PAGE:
We've booked 6711 shows for 155 bands since 1993.
Current Tours:

Robert Bartleson:

at the spine
chris mcfarland

Past Tours:

location: los angeles, CA
label: koolarrow records
agent Rob
  mp3s available
past shows: 62 View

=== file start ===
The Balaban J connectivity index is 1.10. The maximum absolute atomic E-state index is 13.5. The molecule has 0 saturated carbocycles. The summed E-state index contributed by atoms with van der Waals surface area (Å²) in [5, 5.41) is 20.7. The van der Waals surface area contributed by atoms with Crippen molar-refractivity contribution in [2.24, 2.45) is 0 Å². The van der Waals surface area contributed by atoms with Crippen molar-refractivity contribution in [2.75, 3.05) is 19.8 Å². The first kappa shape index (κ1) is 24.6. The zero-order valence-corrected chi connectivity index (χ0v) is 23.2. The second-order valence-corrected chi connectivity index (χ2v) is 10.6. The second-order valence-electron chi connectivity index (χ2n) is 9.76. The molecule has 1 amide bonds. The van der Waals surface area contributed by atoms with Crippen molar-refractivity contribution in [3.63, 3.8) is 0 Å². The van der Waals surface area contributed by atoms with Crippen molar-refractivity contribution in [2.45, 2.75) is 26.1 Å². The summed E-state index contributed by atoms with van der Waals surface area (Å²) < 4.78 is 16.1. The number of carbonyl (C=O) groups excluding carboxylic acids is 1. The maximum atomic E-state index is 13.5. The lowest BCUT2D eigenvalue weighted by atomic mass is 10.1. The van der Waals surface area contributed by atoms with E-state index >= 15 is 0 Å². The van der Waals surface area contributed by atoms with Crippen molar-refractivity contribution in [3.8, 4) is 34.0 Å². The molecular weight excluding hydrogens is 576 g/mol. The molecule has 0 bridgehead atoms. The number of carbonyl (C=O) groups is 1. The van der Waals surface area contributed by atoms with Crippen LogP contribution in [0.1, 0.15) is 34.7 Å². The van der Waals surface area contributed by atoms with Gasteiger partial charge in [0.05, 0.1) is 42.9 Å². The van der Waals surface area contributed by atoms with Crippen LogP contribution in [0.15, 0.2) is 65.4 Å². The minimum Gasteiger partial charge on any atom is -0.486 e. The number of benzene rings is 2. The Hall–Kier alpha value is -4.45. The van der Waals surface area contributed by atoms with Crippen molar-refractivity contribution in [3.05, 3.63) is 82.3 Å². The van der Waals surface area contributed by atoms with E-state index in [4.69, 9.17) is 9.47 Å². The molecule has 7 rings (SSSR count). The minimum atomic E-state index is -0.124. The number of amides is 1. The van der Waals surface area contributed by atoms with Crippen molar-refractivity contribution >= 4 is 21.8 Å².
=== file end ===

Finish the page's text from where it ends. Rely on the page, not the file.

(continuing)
No, the name has nothing to do with any streets or neighborhoods in Brooklyn, a former CIA director, US president or a shaved female genital. According to legend, in the early 1960's in the Philippines a group of angry, well-informed students formed a rock band and named it Flattbush. Among other socially concious topics, their lyrics often criticized the US supported Marcos dictatorship. Of course, this period of time was not an unusual period for folk music or popular protests. But this was still the Phillipines, and unlike their American counterparts of that time who gained popularity, recording contracts and sell out shows, the members of Flattbush were forcibly silenced and left in ditches. It wouldn't be until 25 years later that the name of the group would be resurrected with new members. This time, two Filipino brothers and a pair of hybrid metal freaks would bring the band's message back to the world once and for all. Arman and Riko Maniago grew up in the Philippines from a family of social activists. Their father, an artist and teacher, would paint portraits of government officials by day, and socialist political banners by night. In fact, some of the brothers' earliest memories revolve around participating in protest marches. In 1990 the Maniago family emigrated with Arman and Riko to the United States. Being immigrants in their early teens brought it's own share of problems and challenges. Music, in the beginning, was a way to fit in with the new culture. With his newfound love of heavy metal, Arman began to bash away on the bass as his little brother took to the microphone. After meeting drummer Ray Banda (whose father played timbale for the legendary Poncho Sanchez) in art class one day at school, a band was born. Singing in English and Tagalog, Riko's lyrics are about both life in the Philippines and as a US immigrant. As Arman says now: "Our lyrics were neutral in the beginning, but a social message developed from there, out of a need to feel what we were playing." After several guitarists came and went, their old friend Bradlee Walther stepped in. With a musical mission as extreme as their political beliefs, the band became FLATTBUSH. Over the course of 6 years the band's popularity evolved from backyard parties into a large grass-roots fan base throughout Southern California. Refusing to be just an ordinary band, they made a name for themselves by constantly pushing the envelope of experimentation with extremely fast and chaotic bursts of music and sound, creating something totally exciting and new. SMASH THE OCTOPUS marks FLATTBUSH's first album. 13 tracks of edgy harsh musical power were recorded and mixed in April 2003 in San Francisco by Billy Gould and engineered by Mark Pistel.